This Week in Congress

The Senate has begun working on S.J. Res. 54, the resolution ending U.S. involvement in Yemen. The final votes will occur later today, after a “vote-a-rama” where senators can offer amendments as long as it deals with U.S. policy.

Senator Tom Cotton (R-AR) is offering two amendments that actually further U.S. involvement in Yemen.

Campaign for Liberty members should call their U.S. Senators and tell them to vote for S.J. Res. 54 and against the Cotton amendments.

The resolution restoring the IRS’s ability to demand the names of supporters of groups like Campaign for Liberty passed the Senate yesterday by a vote of 50-49. All Democrats vote for it, while all Republicans but two voted no. Susan Collins (R-ME) voted yes, and Thom Tillis (R-NC) did not vote.

You can see the roll-call vote here.

The resolution now goes to the House, but it is less likely to be voted on before the end of the year. However, with the incoming Democratic majority committed to passing new First Amendment restrictions on individuals and groups like Campaign for Liberty—including a renewed attempt to force the DISCLOSE Act into law— we must stay alert AND prepare to fight this battle next year.

The House also hid a rule blocking a vote on our involvement in Yemen in the farm bill; it passed by a small margin of 206-203. Eighteen Republicans joined 185 Democrats in opposing the rule.

Some Republicans may have opposed the rule because of the way the farm bill was rushed to the floor (I’ll have more on the farm bill later).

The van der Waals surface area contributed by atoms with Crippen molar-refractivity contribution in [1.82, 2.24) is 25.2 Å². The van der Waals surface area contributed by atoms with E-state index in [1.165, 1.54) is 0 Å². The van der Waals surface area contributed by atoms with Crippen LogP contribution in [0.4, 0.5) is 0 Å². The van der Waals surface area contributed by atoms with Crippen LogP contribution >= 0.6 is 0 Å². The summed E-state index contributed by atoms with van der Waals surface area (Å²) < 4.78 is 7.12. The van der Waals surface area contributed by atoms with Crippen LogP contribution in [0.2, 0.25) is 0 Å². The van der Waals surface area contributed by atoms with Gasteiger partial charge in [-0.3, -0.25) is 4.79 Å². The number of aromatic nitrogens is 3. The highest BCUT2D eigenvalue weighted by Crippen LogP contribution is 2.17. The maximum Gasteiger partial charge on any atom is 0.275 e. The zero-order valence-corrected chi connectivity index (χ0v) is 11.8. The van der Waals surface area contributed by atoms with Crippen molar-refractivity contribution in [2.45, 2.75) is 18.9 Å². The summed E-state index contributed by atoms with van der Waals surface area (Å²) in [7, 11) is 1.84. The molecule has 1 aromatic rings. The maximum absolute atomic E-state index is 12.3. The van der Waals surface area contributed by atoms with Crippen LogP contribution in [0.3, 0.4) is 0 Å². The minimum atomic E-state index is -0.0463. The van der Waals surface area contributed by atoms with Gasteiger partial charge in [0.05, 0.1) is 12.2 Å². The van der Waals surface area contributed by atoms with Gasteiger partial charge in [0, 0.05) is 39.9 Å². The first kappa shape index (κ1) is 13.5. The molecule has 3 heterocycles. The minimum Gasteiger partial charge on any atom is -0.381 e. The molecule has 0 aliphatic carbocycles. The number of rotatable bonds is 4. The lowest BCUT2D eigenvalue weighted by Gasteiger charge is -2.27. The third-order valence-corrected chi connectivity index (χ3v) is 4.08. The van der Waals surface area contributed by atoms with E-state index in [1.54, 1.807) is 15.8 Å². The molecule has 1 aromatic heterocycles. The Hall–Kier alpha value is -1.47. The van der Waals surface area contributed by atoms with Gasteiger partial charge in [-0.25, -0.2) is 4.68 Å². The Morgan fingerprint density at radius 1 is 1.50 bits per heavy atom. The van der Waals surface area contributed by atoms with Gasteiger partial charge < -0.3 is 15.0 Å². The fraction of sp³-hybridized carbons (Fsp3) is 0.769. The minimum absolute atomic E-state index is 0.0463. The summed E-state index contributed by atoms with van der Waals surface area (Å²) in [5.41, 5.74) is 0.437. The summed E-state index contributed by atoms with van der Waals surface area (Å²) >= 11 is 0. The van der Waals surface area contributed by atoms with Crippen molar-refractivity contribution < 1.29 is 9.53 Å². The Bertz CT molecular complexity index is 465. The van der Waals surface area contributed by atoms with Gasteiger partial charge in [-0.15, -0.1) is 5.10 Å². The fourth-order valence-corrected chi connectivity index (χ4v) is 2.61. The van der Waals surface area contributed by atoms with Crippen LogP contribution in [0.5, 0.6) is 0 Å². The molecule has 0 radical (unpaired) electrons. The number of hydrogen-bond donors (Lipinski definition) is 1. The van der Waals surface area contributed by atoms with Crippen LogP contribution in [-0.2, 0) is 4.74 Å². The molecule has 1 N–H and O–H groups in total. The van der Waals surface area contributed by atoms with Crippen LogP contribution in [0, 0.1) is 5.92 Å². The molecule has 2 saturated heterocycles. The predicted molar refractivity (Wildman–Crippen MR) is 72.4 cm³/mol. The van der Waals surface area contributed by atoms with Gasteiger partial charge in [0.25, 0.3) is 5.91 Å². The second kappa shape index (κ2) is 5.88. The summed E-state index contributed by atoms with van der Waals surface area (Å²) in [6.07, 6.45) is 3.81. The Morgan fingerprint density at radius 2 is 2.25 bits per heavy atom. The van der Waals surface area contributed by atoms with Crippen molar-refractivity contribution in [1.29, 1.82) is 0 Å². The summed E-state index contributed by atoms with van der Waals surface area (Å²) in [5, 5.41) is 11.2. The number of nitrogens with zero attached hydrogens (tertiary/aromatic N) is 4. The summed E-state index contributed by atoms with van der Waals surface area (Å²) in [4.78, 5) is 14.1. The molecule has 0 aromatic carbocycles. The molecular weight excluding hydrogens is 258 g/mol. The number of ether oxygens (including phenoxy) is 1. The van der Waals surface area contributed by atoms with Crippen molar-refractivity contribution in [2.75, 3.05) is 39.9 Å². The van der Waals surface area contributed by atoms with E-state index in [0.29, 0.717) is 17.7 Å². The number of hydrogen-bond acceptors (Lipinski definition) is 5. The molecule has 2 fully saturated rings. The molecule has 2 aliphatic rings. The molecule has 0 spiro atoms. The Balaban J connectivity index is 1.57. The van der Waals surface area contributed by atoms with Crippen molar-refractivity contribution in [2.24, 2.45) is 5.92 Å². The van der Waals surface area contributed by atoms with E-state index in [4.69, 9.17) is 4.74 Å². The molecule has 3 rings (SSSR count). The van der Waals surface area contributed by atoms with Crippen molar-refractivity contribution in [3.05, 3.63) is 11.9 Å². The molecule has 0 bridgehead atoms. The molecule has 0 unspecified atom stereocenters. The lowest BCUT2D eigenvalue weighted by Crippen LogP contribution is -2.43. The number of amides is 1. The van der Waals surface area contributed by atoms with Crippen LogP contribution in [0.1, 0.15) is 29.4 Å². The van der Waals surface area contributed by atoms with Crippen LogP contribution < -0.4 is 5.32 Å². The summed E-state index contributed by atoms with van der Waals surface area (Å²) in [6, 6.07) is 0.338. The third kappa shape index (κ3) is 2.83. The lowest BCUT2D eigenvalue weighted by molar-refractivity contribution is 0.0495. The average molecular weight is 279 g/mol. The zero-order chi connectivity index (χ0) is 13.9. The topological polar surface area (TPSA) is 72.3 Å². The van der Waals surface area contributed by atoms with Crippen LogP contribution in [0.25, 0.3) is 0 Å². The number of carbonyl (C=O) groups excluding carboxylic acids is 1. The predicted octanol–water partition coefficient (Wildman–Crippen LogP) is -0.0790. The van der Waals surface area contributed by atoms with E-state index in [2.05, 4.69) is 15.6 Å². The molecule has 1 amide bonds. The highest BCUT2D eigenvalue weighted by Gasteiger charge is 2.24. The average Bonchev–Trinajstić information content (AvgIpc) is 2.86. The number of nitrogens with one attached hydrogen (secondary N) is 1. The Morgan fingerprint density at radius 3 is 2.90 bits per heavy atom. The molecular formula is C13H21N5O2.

The roll-call on the rule is available here.

Representative Thomas Massie (KY-4) delivered a fiery speech explaining how denying the ability of the House to consider any war powers resolution violates statutory law and the Constitution.

You can see Representative Massie’s speech, along with commentary from RPI Senior Fellow Adam Dick here.

Also in the House this week:

HRes  1091—Calls on the government of Burma to release imprisoned journalists, calls on the president to impose new sanctions on Burma, and calls for the U.N. ambassador to refer the Burmese government to the “appropriate  international mechanisms for prosecution.”

H.Res. 1157—Reaffirms U.S. support for Pacific Island nations, calls for continued efforts to “enhance the U.S. strategic position” in the region and “keep potential adversaries from establishing a beachhead” in the region. It also calls for enhanced cooperation on climate change. The resolution passed by voice vote, meaning it can and will be used to say the entire House is on record as favoring government action to assess climate change.

H.Res. 1162—Condemns recent Russian action in Ukraine and reaffirms U.S. commitment to provide financial and security assistance to Ukraine. This is another resolution showing Congress’ commitment to “Cold War 2”—and possibly a hot war with Russia.

H.Res. 1149-Proclaims the U.S.-South Korea alliance as the “lynchpin” of stability and calls for continued military involvement with North Korea and continued joint action to stop North Korea’s nuclear-power program. This resolution comes to the floor at a time when South Korea may be moving to improve relations with the North, regardless of what the U.S. thinks.

HR 6118—Requires the Department of Interior to designate at least one U.S. city a year as an “American Heritage” site. This may seem harmless but could be used to increase federal control of land.


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